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LUS training and use prior to the COVID-19 pandemic

Questions on pre-pandemic LUS training and use (questions 8 to 13) were answered by 777 people. 473 (60.9 %) reported having attended at least one LUS training course, and 357 (45.9 %) respondents said they had received LUS teaching during their residency period. A trend of increasing use of LUS training in anesthesia and intensive care schools emerged by comparing current trainees to junior and senior specialists (respectively, who completed the specialist training in the last 5 years or before, p < 0.00001). Regarding the self-evaluated LUS skill level, more than half declared to be an independent provider, with 347 (44.7 %) reporting to be able to perform LUS without supervision, and 57 (7.3 %) to be able to mentor other colleagues. Only 39 (5 %) respondents said they were unable to perform LUS. The median reported length of LUS experience was 3 years (IQR 1.0–6.0). When asked if they knew what the LUS score was, 519 (73.9 %) respondents answered affirmatively ([Table 2]).

Table 2

Descriptive table of lung ultrasound education and technical use.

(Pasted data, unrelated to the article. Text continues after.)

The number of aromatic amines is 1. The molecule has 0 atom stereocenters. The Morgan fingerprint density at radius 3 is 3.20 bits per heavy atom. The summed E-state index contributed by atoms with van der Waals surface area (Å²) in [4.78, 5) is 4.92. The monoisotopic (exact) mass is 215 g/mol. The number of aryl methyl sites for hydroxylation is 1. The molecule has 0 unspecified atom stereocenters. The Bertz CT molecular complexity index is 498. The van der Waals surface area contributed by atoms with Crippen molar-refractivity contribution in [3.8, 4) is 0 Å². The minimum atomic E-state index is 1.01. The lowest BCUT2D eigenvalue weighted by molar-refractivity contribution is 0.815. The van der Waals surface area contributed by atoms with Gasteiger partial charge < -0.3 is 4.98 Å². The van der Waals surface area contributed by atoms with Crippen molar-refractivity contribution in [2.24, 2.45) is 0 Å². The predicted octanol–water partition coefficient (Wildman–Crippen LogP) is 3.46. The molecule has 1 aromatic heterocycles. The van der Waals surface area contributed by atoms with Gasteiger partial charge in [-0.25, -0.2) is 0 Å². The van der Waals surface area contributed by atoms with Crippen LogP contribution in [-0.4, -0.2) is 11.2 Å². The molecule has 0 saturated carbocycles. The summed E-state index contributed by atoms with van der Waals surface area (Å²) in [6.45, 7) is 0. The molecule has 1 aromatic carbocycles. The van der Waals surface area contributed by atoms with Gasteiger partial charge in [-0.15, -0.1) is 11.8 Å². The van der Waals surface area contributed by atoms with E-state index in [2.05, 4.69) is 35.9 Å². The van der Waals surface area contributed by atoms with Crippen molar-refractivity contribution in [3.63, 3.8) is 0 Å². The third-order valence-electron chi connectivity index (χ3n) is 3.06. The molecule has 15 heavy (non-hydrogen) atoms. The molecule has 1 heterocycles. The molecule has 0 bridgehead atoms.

n

all

have you ever had a lung ultrasound course before the pandemic?

777

no

304 (39.1)

yes, one

255 (32.8)

yes, more than one

218 (28.1)

have you ever received any lung ultrasound training during specialist training?

777

yes

357 (45.9)

  • number of consultants (N, % of the total)

174 (31.6)

  • number of trainees (N, % of the total)

183 (81.0)

how would you define your level of knowledge of lung ultrasound?

777

1. nonexistent or minimal

39 (5.0)

2. mediocre, I have basic knowledge

168 (21.6)

3. sufficient, I am able to perform with supervision

166 (21.4)

4. good, I am able to perform without supervision

347 (44.7)

5. excellent, I am proficient enough to teach

57 (7.3)

how many years have you been practicing lung ultrasound?